David's Reviews > Audition

Audition by Ryū Murakami
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's review
Jun 08, 2009

really liked it
bookshelves: japanese-noirboiled
Read in April, 2016

Aoyama is a widower whose teenage son suggests that it might be time for him to remarry. When Aoyama mentions this possibility to a friend who works in in the film industry, the friend hatches a scheme to find Aoyama an attractive young wife quickly: They will launch a phony film production and will interview aspiring actresses for the nonexistent lead role. Despite his initial reservations, Ayoama goes along with this plan, succumbing to the fantasy of "himself surrounded by ten or twelve lovely, intelligent, refined young ladies." As in a traditional American noir of the 1950s, in which an ordinary guy in dire financial straits cannot resist the temptation of easy money, Aoyama has cast his lot and will face unpleasant consequences. While these American noirs are sometimes read as commentaries on the American Dream (promised to all, attainable to some), Audition seems a commentary on the situation of young women in Japan and the willingness of a decent man such as Aoyama to treat them like fruit in a supermarket.

First reading: 30 May 2010
Second reading: 24 April 2011
Third reading: 21 April 2016
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04/21/2016 marked as: read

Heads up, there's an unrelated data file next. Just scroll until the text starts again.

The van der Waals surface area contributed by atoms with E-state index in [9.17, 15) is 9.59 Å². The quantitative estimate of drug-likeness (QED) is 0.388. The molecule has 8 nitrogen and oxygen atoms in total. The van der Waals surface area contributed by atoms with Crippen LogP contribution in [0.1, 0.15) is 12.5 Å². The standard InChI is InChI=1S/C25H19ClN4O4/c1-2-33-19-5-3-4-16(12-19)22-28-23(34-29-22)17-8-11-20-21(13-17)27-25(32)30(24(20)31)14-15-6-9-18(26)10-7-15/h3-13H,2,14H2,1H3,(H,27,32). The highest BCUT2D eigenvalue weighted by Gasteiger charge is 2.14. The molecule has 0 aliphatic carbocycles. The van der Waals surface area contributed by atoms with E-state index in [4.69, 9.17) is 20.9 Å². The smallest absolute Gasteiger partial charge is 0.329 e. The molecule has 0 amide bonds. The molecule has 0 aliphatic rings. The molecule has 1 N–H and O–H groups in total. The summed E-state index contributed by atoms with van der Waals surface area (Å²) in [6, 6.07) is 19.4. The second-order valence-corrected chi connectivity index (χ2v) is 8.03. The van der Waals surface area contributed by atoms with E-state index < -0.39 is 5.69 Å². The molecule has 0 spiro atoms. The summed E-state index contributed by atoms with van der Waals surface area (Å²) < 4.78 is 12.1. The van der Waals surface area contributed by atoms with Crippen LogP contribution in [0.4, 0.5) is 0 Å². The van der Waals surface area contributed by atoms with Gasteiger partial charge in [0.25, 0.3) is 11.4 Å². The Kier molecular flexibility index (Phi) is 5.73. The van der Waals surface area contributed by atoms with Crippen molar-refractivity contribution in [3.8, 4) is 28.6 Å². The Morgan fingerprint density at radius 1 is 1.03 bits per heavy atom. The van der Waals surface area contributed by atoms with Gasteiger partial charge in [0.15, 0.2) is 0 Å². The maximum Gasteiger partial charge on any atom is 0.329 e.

Comments (showing 1-5 of 5) (5 new)

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message 1: by Mark (new)

Mark Nice review, David. I enjoyed the film (didn't realize it was based on a novel), which has some great cinematography and a few truly disturbing moments.

David Haven't seen the film yet . . . should arrive from Amazon today!

message 3: by Mark (new)

Mark Off-Topic for GoodReads, but I'd love to hear your review. (I'm blanking on the director's name right now, but I'd like to see some of his other stuff--didn't he do ICHI THE KILLER as well?)

David Saw the movie. The book is much more straightforward in terms of plot structure (no stream-of-consciousness montages as in the movie), and the movie tips its hand much earlier than does the book. Having said that, though, the movie is definitely true to the spirit of the book. Director is Takashi Miike, who did do ICHI THE KILLER.

message 5: by Mark (new)

Mark Good stuff--thanks--and I'll keep an eye out for the novel.

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